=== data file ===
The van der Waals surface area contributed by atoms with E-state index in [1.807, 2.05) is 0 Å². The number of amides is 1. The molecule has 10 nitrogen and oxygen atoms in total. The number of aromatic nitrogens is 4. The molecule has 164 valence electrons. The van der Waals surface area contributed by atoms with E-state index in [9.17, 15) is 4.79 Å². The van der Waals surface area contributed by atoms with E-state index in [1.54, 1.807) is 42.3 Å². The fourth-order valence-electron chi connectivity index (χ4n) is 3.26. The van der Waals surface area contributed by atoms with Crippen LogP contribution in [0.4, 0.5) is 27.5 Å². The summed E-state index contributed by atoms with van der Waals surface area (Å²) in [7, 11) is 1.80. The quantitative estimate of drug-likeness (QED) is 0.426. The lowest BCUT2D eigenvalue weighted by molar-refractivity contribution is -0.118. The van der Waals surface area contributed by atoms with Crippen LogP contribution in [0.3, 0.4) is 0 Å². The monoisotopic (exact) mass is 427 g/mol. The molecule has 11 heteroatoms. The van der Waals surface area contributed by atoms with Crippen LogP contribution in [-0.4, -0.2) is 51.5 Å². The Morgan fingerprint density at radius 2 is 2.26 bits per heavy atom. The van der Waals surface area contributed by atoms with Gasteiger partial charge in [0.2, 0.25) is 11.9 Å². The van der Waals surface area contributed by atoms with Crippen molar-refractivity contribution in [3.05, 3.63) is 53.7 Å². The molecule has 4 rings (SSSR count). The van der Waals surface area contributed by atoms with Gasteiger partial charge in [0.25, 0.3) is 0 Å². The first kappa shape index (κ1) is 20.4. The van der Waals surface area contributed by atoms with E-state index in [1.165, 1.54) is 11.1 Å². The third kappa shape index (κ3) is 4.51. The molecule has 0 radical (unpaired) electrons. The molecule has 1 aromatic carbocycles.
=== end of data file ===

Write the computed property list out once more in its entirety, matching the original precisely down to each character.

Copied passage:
The van der Waals surface area contributed by atoms with E-state index in [1.807, 2.05) is 0 Å². The number of amides is 1. The molecule has 10 nitrogen and oxygen atoms in total. The number of aromatic nitrogens is 4. The molecule has 164 valence electrons. The van der Waals surface area contributed by atoms with E-state index in [9.17, 15) is 4.79 Å². The van der Waals surface area contributed by atoms with E-state index in [1.54, 1.807) is 42.3 Å². The fourth-order valence-electron chi connectivity index (χ4n) is 3.26. The van der Waals surface area contributed by atoms with Crippen LogP contribution in [0.4, 0.5) is 27.5 Å². The summed E-state index contributed by atoms with van der Waals surface area (Å²) in [7, 11) is 1.80. The quantitative estimate of drug-likeness (QED) is 0.426. The lowest BCUT2D eigenvalue weighted by molar-refractivity contribution is -0.118. The van der Waals surface area contributed by atoms with Crippen LogP contribution in [0.3, 0.4) is 0 Å². The monoisotopic (exact) mass is 427 g/mol. The molecule has 11 heteroatoms. The van der Waals surface area contributed by atoms with Crippen LogP contribution in [-0.4, -0.2) is 51.5 Å². The Morgan fingerprint density at radius 2 is 2.26 bits per heavy atom. The van der Waals surface area contributed by atoms with Gasteiger partial charge in [0.2, 0.25) is 11.9 Å². The van der Waals surface area contributed by atoms with Crippen molar-refractivity contribution in [3.05, 3.63) is 53.7 Å². The molecule has 4 rings (SSSR count). The van der Waals surface area contributed by atoms with Gasteiger partial charge in [0.25, 0.3) is 0 Å². The first kappa shape index (κ1) is 20.4. The van der Waals surface area contributed by atoms with E-state index in [1.165, 1.54) is 11.1 Å². The third kappa shape index (κ3) is 4.51. The molecule has 0 radical (unpaired) electrons. The molecule has 1 aromatic carbocycles.